Researchers at the University of Texas M. D. Anderson Cancer Center found that a peptide vaccine can improve immune response in leukemia patients.
Immune response to the PR1 vaccine was associated with an 8.7 month event-free survival compared with 2.4 months for non-responders.
The researchers also found that the blood counts also improved in 36 percent of the responders compared with 10 percent of non-responders.
Muzaffar Qazilbash, the lead researcher, Associate professor in M. D. Anderson's Department of Stem Cell Transplantation and Cellular Therapy said that they were amazed by the results.
"We did not expect dramatic responses in this clinical trial, and were pleasantly surprised to see the clinical responses and improved event-free survival" said Qazilbash.
The PR1 vaccine is derived from two myeloid leukemia-associated antigens, proteins that are either over expressed or abnormally expressed in cancer cells.
The vaccine selectively kills three types of leukemia - myelodysplastic syndrome, acute myelogenous leukemia and chronic myelogenous leukemia.
The study was conducted over 66 patients where 53 had active disease and 13 were in remission when they entered the trial.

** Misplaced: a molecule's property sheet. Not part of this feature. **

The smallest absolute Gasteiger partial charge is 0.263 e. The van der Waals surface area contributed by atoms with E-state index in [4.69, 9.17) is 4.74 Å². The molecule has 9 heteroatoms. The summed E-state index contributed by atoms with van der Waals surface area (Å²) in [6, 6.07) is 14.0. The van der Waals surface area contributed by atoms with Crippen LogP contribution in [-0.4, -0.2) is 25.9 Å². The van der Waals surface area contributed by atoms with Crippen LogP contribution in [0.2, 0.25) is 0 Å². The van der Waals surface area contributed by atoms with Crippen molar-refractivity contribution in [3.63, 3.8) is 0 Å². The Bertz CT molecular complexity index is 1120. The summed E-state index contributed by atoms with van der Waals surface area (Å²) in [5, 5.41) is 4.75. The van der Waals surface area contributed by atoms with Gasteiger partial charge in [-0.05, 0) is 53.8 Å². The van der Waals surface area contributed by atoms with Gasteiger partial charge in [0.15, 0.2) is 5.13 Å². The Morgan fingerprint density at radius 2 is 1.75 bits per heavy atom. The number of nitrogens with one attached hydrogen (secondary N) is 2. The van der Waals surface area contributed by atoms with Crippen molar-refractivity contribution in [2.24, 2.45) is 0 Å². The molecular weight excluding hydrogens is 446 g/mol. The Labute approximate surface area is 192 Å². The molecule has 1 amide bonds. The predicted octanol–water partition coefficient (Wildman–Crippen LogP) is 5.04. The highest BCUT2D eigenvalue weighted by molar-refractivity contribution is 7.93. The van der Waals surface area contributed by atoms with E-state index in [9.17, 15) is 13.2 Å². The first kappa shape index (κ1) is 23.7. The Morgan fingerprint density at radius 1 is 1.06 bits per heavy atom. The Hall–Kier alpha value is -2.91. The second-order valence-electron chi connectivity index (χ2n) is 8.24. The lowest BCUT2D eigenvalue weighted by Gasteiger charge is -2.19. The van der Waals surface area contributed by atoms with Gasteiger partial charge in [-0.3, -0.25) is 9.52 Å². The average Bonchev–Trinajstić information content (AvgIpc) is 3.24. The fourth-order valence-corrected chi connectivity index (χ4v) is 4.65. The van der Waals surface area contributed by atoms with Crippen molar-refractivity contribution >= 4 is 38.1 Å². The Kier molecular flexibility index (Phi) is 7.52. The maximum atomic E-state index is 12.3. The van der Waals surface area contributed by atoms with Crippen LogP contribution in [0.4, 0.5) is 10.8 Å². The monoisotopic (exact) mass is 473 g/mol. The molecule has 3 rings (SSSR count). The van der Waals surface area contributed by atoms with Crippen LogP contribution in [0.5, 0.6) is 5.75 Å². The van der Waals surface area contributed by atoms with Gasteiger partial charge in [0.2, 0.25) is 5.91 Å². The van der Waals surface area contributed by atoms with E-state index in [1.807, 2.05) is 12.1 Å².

Among the 53 with one of the three types of active leukemia, 25 had an immune response and 28 did not.
Nine out of 25 responders had some type of clinical response compared with three of the 28 non-responders.
Qazilbash said that in phase I trials, patients were heavily pretreated with other therapies.
"We had good accrual and a reasonably long follow-up of almost three years," Qazilbash adds "For a Phase I/II, that's a fair number of patients."
"Immunotherapy works best for low level of diseases so patients with low leukemia burden may get the maximum benefit," he further added.
The study was presented at the 49th Annual Meeting of the American Society of Hematology.